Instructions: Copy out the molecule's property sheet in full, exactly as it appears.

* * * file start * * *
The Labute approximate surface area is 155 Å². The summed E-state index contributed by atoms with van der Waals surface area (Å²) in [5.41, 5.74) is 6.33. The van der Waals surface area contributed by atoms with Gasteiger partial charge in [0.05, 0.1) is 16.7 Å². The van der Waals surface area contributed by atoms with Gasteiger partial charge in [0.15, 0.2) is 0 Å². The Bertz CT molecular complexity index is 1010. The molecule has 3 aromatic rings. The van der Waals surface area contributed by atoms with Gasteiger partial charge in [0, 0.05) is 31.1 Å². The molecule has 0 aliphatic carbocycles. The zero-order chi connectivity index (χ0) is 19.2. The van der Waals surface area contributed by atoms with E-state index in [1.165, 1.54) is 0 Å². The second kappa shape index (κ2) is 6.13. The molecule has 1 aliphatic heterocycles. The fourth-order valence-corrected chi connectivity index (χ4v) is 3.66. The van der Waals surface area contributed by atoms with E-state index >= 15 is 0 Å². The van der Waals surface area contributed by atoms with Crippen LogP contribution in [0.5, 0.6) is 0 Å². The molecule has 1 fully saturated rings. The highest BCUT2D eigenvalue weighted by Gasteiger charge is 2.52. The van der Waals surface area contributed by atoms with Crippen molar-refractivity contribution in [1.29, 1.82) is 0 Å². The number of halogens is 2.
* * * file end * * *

The Labute approximate surface area is 155 Å². The summed E-state index contributed by atoms with van der Waals surface area (Å²) in [5.41, 5.74) is 6.33. The van der Waals surface area contributed by atoms with Gasteiger partial charge in [0.05, 0.1) is 16.7 Å². The van der Waals surface area contributed by atoms with Gasteiger partial charge in [0.15, 0.2) is 0 Å². The Bertz CT molecular complexity index is 1010. The molecule has 3 aromatic rings. The van der Waals surface area contributed by atoms with Gasteiger partial charge in [0, 0.05) is 31.1 Å². The molecule has 0 aliphatic carbocycles. The zero-order chi connectivity index (χ0) is 19.2. The van der Waals surface area contributed by atoms with E-state index in [1.165, 1.54) is 0 Å². The second kappa shape index (κ2) is 6.13. The molecule has 1 aliphatic heterocycles. The fourth-order valence-corrected chi connectivity index (χ4v) is 3.66. The van der Waals surface area contributed by atoms with E-state index >= 15 is 0 Å². The van der Waals surface area contributed by atoms with Crippen LogP contribution in [0.5, 0.6) is 0 Å². The molecule has 1 fully saturated rings. The highest BCUT2D eigenvalue weighted by Gasteiger charge is 2.52. The van der Waals surface area contributed by atoms with Crippen molar-refractivity contribution in [1.29, 1.82) is 0 Å². The number of halogens is 2.